Planning for Failure (Latest Greek Edition) :: The Circle Bastiat
The Circle Bastiat (the official blog of the Ludwig Von Mises Institute) draws attention an interesting phenomenon taking place in Greece. As traditional fuels become more and more difficult for the average person to obtain (due to a mixture of general impoverishment and government price controls), the citizens of Greece are, of course, adapting. Contrary to what the government might prefer, they are not simply rolling over and freezing to death. Rather, they are substituting the burning of heating fuel (which itself was being used as a substitute for diesel fuel) with the burning of wood. This has resulted in a dramatic reduction in the air quality in the city of Athens.
Contrary to what many environmentalists would have you believe, oil and coal are not the dirtiest sources of energy. That honor falls to the burning of biomass, such as wood. Burning wood is so unbelievably less efficient than coal or oil, that the amount of fuel required to obtain an equivalent amount of energy is staggering. It results in greater air pollution, greater carbon emissions, and greater damage to natural resources. Dirt poor citizens of rural China do not have the option of windmills or solar panels. The burning of coal and oil in the developing world generally results in improvements to the environment, because it typically is replacing the burning of biomass.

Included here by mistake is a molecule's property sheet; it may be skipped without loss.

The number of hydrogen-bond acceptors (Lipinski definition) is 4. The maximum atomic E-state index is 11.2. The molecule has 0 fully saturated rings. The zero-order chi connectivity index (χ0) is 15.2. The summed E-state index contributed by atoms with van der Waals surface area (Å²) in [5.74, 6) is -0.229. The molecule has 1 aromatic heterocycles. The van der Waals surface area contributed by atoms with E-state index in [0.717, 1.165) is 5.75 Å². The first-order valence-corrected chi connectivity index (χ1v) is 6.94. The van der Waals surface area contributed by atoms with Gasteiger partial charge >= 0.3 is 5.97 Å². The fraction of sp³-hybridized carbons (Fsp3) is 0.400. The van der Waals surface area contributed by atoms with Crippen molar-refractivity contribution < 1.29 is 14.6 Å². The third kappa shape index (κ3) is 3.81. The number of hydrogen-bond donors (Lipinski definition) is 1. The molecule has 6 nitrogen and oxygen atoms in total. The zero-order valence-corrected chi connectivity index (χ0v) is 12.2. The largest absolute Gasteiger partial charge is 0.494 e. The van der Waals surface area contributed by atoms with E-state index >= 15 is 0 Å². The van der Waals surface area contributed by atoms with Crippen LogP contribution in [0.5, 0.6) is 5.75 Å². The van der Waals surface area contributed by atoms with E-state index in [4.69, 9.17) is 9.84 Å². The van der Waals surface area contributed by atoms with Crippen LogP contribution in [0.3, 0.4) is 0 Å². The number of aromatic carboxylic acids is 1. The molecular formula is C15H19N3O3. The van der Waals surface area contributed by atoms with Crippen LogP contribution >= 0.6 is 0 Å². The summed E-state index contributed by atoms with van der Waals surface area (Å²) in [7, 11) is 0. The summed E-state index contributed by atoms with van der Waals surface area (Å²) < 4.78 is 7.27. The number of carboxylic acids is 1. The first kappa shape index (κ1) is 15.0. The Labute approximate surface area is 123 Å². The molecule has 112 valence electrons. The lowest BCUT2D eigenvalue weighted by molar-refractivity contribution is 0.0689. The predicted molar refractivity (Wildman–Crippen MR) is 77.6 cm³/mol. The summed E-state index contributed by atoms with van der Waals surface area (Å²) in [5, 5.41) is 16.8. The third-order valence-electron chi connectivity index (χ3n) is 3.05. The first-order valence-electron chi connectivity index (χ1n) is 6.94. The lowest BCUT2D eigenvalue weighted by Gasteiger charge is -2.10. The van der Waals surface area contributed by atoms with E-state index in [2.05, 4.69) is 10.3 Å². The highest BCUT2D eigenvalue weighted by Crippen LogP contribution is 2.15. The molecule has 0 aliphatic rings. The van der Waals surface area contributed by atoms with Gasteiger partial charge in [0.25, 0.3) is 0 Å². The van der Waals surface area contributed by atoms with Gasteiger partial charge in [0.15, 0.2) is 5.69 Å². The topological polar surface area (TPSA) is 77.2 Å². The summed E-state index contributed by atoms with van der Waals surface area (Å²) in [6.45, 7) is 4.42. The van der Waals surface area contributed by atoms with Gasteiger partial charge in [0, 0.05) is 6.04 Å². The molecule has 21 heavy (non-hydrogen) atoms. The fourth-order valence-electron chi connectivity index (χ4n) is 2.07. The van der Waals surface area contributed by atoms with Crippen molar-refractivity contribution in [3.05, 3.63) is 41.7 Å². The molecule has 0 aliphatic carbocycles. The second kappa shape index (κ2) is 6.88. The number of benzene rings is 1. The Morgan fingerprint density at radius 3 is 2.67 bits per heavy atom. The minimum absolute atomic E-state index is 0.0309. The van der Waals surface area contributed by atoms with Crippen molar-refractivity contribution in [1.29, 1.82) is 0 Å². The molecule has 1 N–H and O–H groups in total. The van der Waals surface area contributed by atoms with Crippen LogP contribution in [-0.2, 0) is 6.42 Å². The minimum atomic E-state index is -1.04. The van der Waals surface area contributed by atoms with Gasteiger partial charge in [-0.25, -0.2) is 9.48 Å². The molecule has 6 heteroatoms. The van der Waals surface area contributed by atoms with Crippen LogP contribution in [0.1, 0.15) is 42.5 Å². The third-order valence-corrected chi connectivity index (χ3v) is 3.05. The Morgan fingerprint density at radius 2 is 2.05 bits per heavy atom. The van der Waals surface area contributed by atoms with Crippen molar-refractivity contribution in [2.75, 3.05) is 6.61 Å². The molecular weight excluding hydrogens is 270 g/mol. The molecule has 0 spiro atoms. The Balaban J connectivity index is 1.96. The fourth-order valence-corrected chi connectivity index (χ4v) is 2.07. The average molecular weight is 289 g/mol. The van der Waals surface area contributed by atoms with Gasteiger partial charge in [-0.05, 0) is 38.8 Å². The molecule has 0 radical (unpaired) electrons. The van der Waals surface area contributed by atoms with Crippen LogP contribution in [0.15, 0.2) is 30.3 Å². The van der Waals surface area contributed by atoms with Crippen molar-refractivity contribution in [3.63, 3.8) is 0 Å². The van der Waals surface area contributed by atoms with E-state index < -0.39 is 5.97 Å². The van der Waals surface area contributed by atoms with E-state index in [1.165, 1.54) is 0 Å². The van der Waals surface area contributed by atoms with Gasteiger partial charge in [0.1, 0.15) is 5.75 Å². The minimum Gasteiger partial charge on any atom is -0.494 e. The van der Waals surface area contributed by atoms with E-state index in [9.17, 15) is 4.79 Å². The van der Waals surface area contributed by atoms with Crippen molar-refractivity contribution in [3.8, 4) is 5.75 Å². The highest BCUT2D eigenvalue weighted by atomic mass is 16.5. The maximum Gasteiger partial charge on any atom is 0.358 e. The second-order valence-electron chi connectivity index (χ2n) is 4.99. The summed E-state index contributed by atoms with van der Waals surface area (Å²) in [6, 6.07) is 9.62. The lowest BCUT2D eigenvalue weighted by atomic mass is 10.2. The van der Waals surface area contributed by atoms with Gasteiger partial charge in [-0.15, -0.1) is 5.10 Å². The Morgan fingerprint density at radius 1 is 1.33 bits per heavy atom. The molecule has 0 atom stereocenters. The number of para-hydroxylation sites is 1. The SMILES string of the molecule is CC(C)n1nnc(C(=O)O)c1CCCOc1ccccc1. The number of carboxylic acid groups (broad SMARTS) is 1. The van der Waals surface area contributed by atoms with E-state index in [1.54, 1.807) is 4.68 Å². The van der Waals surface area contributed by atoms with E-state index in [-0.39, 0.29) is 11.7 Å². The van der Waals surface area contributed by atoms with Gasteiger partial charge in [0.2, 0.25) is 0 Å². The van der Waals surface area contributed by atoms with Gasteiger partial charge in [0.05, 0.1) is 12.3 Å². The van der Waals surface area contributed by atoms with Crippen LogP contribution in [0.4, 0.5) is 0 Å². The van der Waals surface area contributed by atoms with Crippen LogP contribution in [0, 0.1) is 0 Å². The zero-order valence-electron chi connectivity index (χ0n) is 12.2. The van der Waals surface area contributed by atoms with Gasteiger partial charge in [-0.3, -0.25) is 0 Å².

So the good little socialists who dominate Greece, in their efforts to save the environment, are actually making things far worse. They’re also dramatically reducing the quality of life for the average Greek citizen (not that they care about such trivial matters). If access to efficient sources of energy is a sign of economic development, the Greek government is quite literally de-developing its nation. They are intentionally moving backwards. A sad, if not entirely predictable state of affairs.
Note: The premise behind the “coal vs biomass” argument is adopted from the book Power Hungry by Robert Bryce, a very informative read that dispels the numerous myths surrounding “green energy.”